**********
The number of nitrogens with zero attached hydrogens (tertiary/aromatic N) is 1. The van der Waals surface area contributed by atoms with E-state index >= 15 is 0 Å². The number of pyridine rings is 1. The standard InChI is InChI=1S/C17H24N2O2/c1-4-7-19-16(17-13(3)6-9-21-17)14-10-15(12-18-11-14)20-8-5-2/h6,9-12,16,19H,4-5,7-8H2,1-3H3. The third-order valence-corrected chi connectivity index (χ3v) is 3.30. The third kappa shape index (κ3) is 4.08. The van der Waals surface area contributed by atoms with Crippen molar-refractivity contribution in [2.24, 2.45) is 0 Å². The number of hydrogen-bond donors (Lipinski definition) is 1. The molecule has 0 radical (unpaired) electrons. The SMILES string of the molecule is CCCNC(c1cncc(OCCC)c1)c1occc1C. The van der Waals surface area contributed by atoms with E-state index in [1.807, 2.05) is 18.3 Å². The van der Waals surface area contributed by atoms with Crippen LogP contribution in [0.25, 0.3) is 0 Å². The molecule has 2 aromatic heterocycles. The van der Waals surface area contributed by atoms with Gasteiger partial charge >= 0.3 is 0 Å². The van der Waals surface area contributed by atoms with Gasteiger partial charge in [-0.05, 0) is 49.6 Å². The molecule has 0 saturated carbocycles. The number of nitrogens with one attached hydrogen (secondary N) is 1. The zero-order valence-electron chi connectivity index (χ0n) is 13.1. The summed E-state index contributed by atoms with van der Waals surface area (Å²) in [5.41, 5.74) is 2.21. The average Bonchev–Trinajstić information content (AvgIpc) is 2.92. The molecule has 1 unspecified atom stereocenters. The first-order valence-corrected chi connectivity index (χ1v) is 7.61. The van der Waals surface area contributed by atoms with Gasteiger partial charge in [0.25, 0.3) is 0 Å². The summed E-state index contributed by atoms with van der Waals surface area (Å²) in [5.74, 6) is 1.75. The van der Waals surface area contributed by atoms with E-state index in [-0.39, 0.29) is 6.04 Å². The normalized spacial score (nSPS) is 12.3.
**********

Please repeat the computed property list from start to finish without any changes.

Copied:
The number of nitrogens with zero attached hydrogens (tertiary/aromatic N) is 1. The van der Waals surface area contributed by atoms with E-state index >= 15 is 0 Å². The number of pyridine rings is 1. The standard InChI is InChI=1S/C17H24N2O2/c1-4-7-19-16(17-13(3)6-9-21-17)14-10-15(12-18-11-14)20-8-5-2/h6,9-12,16,19H,4-5,7-8H2,1-3H3. The third-order valence-corrected chi connectivity index (χ3v) is 3.30. The third kappa shape index (κ3) is 4.08. The van der Waals surface area contributed by atoms with Crippen molar-refractivity contribution in [2.24, 2.45) is 0 Å². The number of hydrogen-bond donors (Lipinski definition) is 1. The molecule has 0 radical (unpaired) electrons. The SMILES string of the molecule is CCCNC(c1cncc(OCCC)c1)c1occc1C. The van der Waals surface area contributed by atoms with E-state index in [1.807, 2.05) is 18.3 Å². The van der Waals surface area contributed by atoms with Crippen LogP contribution in [0.25, 0.3) is 0 Å². The molecule has 2 aromatic heterocycles. The van der Waals surface area contributed by atoms with Gasteiger partial charge >= 0.3 is 0 Å². The van der Waals surface area contributed by atoms with Gasteiger partial charge in [-0.05, 0) is 49.6 Å². The molecule has 0 saturated carbocycles. The number of nitrogens with one attached hydrogen (secondary N) is 1. The zero-order valence-electron chi connectivity index (χ0n) is 13.1. The summed E-state index contributed by atoms with van der Waals surface area (Å²) in [5.41, 5.74) is 2.21. The average Bonchev–Trinajstić information content (AvgIpc) is 2.92. The molecule has 1 unspecified atom stereocenters. The first-order valence-corrected chi connectivity index (χ1v) is 7.61. The van der Waals surface area contributed by atoms with Gasteiger partial charge in [0.25, 0.3) is 0 Å². The summed E-state index contributed by atoms with van der Waals surface area (Å²) in [5.74, 6) is 1.75. The van der Waals surface area contributed by atoms with E-state index in [-0.39, 0.29) is 6.04 Å². The normalized spacial score (nSPS) is 12.3.